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"The Secret of the Stars" by Oliver Wendell Holmes

The following is the complete text of "The Secret of the Stars" by Oliver Wendell Holmes. Our presentation of this poem comes from The Complete Poetical Works of Oliver Wendell Holmes (1910). The various books, short stories and poems we offer are presented free of charge with absolutely no advertising as a public service from Internet Accuracy Project.


Visit these other works by Oliver Wendell Holmes
"At the Pantomime"
"At the Saturday Club"
"A Ballad of the Boston Tea Party"
"The Broomstick Train; or, The Return of the Witches"
"Bryant's Seventieth Birthday"
A Collection of his Short Poems
"Dorothy Q: A Family Portrait"
"A Farewell to Agassiz"
"The Flaneur"
"For Whittier's Seventieth Birthday"
"Grandmother's Story of Bunker-Hill Battle"
"How the Old Horse Won the Bet"
"Iris, Her Book"
"The Last Survivor"
"Meeting of the Alumni of Harvard College"
"The Moral Bully"
"The Morning Visit"

"A Mother's Secret"
"The Old Cruiser"
"The Old Player"
"On Lending a Punch Bowl"
"Once More"
"Our Banker"
"Parson Turell's Legacy"
"The Parting Word"
"The Ploughman"
Poem read at the Dinner given April 12, 1883
"Prologue"
"Rip Van Winkle, M. D."
"The School-Boy"
"The Smiling Listener"
"Spring"
"The Study"
"To James Russell Lowell"

To see all available titles by other authors, drop by our index of free books alphabetized by author or arranged alphabetically by title.

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NOTE: We try to present these classic literary works as they originally appeared in print. As such, they sometimes contain adult themes, offensive language, typographical errors, and often utilize unconventional, older, obsolete or intentionally incorrect spelling and/or punctuation conventions.


"The Secret of the Stars" by Oliver Wendell Holmes

THE SECRET OF THE STARS

BY OLIVER WENDELL HOLMES


Is man's the only throbbing heart that hides
The silent spring that feeds its whispering tides?
Speak from thy caverns, mystery-breeding Earth,
Tell the half-hinted story of thy birth,
And calm the noisy champions who have thrown
The book of types against the book of stone!

Have ye not secrets, ye refulgent spheres,
No sleepless listener of the starlight hears?
In vain the sweeping equatorial pries
Through every world-sown corner of the skies,
To the far orb that so remotely strays
Our midnight darkness is its noonday blaze;
In vain the climbing soul of creeping man
Metes out the heavenly concave with a span,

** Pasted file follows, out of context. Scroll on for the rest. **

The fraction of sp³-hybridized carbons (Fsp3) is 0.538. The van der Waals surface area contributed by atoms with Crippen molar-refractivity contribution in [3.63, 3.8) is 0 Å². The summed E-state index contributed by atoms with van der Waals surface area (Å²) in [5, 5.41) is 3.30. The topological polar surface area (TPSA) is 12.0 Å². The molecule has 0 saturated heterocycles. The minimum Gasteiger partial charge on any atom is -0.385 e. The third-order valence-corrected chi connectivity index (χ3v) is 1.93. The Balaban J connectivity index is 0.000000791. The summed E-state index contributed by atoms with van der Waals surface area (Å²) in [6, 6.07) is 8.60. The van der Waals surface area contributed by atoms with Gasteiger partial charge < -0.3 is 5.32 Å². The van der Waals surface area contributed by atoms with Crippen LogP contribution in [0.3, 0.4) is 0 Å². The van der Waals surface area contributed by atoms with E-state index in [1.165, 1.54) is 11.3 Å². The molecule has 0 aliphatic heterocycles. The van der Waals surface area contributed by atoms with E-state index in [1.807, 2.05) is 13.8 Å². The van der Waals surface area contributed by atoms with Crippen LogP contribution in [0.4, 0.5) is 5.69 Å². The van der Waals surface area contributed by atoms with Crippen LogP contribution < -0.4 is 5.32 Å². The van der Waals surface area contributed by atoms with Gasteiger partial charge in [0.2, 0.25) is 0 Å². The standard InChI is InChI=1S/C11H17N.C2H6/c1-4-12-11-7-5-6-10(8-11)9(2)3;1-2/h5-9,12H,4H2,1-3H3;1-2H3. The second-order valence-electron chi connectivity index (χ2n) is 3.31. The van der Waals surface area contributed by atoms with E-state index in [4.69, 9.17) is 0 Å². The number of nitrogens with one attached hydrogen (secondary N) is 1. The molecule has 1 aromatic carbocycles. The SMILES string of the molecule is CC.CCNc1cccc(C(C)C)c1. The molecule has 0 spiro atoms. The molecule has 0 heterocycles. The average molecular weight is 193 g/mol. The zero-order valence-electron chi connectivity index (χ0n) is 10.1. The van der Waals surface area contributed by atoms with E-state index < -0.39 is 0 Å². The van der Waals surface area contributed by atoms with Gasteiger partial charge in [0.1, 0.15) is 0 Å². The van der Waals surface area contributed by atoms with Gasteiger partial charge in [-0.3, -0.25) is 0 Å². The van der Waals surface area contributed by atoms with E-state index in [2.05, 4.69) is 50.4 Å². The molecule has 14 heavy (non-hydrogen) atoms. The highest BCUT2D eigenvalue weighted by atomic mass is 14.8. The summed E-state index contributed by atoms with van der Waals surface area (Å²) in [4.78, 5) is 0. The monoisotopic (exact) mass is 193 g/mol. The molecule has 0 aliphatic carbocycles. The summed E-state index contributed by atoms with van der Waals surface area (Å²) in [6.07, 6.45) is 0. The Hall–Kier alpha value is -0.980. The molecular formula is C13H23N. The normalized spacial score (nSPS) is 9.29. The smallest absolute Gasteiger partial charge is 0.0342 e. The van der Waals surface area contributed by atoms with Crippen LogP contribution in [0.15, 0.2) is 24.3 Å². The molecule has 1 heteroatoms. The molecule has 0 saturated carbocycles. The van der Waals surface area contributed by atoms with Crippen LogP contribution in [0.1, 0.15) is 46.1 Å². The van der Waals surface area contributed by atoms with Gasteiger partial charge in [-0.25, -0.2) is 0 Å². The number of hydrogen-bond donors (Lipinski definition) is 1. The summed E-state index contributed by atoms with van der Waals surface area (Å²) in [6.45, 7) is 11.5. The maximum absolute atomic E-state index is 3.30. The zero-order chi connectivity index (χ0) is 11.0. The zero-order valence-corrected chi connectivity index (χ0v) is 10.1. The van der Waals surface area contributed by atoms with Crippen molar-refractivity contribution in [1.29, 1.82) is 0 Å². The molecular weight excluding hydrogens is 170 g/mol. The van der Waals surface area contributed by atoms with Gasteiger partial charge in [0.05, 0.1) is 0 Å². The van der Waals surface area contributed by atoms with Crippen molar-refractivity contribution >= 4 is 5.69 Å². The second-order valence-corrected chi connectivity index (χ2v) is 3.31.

Tracks into space the long-lost meteor's trail,
And weighs an unseen planet in the scale;
Still o'er their doubts the waneyed watchers sigh,
And Science lifts her still unanswered cry:
"Are all these worlds, that speed their circling flight,
Dumb, vacant, soulless,--bawbles of the night?
Warmed with God's smile and wafted by his breath,
To weave in ceaseless round the dance of Death?
Or rolls a sphere in each expanding zone,
Crowned with a life as varied as our own?"

Maker of earth and stars! If thou hast taught
By what thy voice hath spoke, thy hand hath wrought,
By all that Science proves, or guesses true,
More than thy Poet dreamed, thy prophet knew,--
The heavens still bow in darkness at thy feet,
And shadows veil thy cloud-pavilioned seat!
Not for ourselves we ask thee to reveal
One awful word beneath the future's seal;
What thou shalt tell us, grant us strength to bear;
What thou withholdest is thy single care.
Not for ourselves; the present clings too fast,
Moored to the mighty anchors of the past;
But when, with angry snap, some cable parts,
The sound re-echoing in our startled hearts,--
When, through the wall that clasps the harbor round,
And shuts the raving ocean from its bound,
Shattered and rent by sacrilegious hands,
The first mad billow leaps upon the sands,--
Then to the Future's awful page we turn,
And what we question hardly dare to learn.
Still let us hope! for while we seem to tread
The time-worn pathway of the nations dead,
Though Sparta laughs at all our warlike deeds,
And buried Athens claims our stolen creeds,
Though Rome, a spectre on her broken throne,
Beholds our eagle and recalls her own,
Though England fling her pennons on the breeze
And reign before us Mistress of the seas,--
While calm-eyed History tracks us circling round
Fate's iron pillar where they all were bound,
She sees new beacons crowned with brighter flame
Than the old watch-fires, like, but not the same!
Still in our path a larger curve she finds,
The spiral widening as the chain unwinds!
No shameless haste shall spot with bandit-crime
Our destined empire snatched before its time.
Wait,--wait, undoubting, for the winds have caught
From our bold speech the heritage of thought;
No marble form that sculptured truth can wear
Vies with the image shaped in viewless air;
And thought unfettered grows through speech to deeds,
As the broad forest marches in its seeds.
What though we perish ere the day is won?
Enough to see its glorious work begun!
The thistle falls before a trampling clown,
But who can chain the flying thistle-down?
Wait while the fiery seeds of freedom fly,
The prairie blazes when the grass is dry!
What arms might ravish, leave to peaceful arts,
Wisdom and love shall win the roughest hearts;
So shall the angel who has closed for man
The blissful garden since his woes began
Swing wide the golden portals of the West,
And Eden's secret stand at length confessed!


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